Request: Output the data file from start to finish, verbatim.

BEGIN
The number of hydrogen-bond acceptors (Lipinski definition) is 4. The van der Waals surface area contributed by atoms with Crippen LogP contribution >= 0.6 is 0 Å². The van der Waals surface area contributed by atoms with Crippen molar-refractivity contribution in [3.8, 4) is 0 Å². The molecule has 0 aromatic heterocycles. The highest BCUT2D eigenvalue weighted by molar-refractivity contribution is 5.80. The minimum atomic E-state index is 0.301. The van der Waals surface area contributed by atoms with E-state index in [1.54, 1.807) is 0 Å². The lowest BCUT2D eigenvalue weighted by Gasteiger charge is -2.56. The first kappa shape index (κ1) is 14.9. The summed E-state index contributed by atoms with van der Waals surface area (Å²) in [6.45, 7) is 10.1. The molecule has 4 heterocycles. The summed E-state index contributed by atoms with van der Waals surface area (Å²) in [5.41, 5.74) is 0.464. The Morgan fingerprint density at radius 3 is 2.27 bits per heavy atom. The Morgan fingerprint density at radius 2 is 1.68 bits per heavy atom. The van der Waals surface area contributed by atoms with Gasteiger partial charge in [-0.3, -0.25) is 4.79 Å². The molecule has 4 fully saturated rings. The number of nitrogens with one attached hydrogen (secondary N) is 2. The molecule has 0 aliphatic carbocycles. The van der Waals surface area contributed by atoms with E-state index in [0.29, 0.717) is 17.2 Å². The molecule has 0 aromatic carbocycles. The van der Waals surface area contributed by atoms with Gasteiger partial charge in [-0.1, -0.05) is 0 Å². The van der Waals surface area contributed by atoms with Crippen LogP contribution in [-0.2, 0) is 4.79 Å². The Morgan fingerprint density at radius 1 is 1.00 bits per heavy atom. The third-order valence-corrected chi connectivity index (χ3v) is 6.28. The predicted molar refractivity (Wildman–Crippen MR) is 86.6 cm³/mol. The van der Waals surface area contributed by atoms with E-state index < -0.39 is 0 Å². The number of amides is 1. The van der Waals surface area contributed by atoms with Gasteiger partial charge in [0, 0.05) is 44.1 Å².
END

The number of hydrogen-bond acceptors (Lipinski definition) is 4. The van der Waals surface area contributed by atoms with Crippen LogP contribution >= 0.6 is 0 Å². The van der Waals surface area contributed by atoms with Crippen molar-refractivity contribution in [3.8, 4) is 0 Å². The molecule has 0 aromatic heterocycles. The highest BCUT2D eigenvalue weighted by molar-refractivity contribution is 5.80. The minimum atomic E-state index is 0.301. The van der Waals surface area contributed by atoms with E-state index in [1.54, 1.807) is 0 Å². The lowest BCUT2D eigenvalue weighted by Gasteiger charge is -2.56. The first kappa shape index (κ1) is 14.9. The summed E-state index contributed by atoms with van der Waals surface area (Å²) in [6.45, 7) is 10.1. The molecule has 4 heterocycles. The summed E-state index contributed by atoms with van der Waals surface area (Å²) in [5.41, 5.74) is 0.464. The Morgan fingerprint density at radius 3 is 2.27 bits per heavy atom. The Morgan fingerprint density at radius 2 is 1.68 bits per heavy atom. The van der Waals surface area contributed by atoms with Gasteiger partial charge in [-0.3, -0.25) is 4.79 Å². The molecule has 4 fully saturated rings. The number of nitrogens with one attached hydrogen (secondary N) is 2. The molecule has 0 aliphatic carbocycles. The van der Waals surface area contributed by atoms with E-state index in [0.29, 0.717) is 17.2 Å². The molecule has 0 aromatic carbocycles. The van der Waals surface area contributed by atoms with Gasteiger partial charge in [-0.1, -0.05) is 0 Å². The van der Waals surface area contributed by atoms with Crippen LogP contribution in [-0.2, 0) is 4.79 Å². The Morgan fingerprint density at radius 1 is 1.00 bits per heavy atom. The third-order valence-corrected chi connectivity index (χ3v) is 6.28. The predicted molar refractivity (Wildman–Crippen MR) is 86.6 cm³/mol. The van der Waals surface area contributed by atoms with E-state index < -0.39 is 0 Å². The number of amides is 1. The van der Waals surface area contributed by atoms with Gasteiger partial charge in [0, 0.05) is 44.1 Å².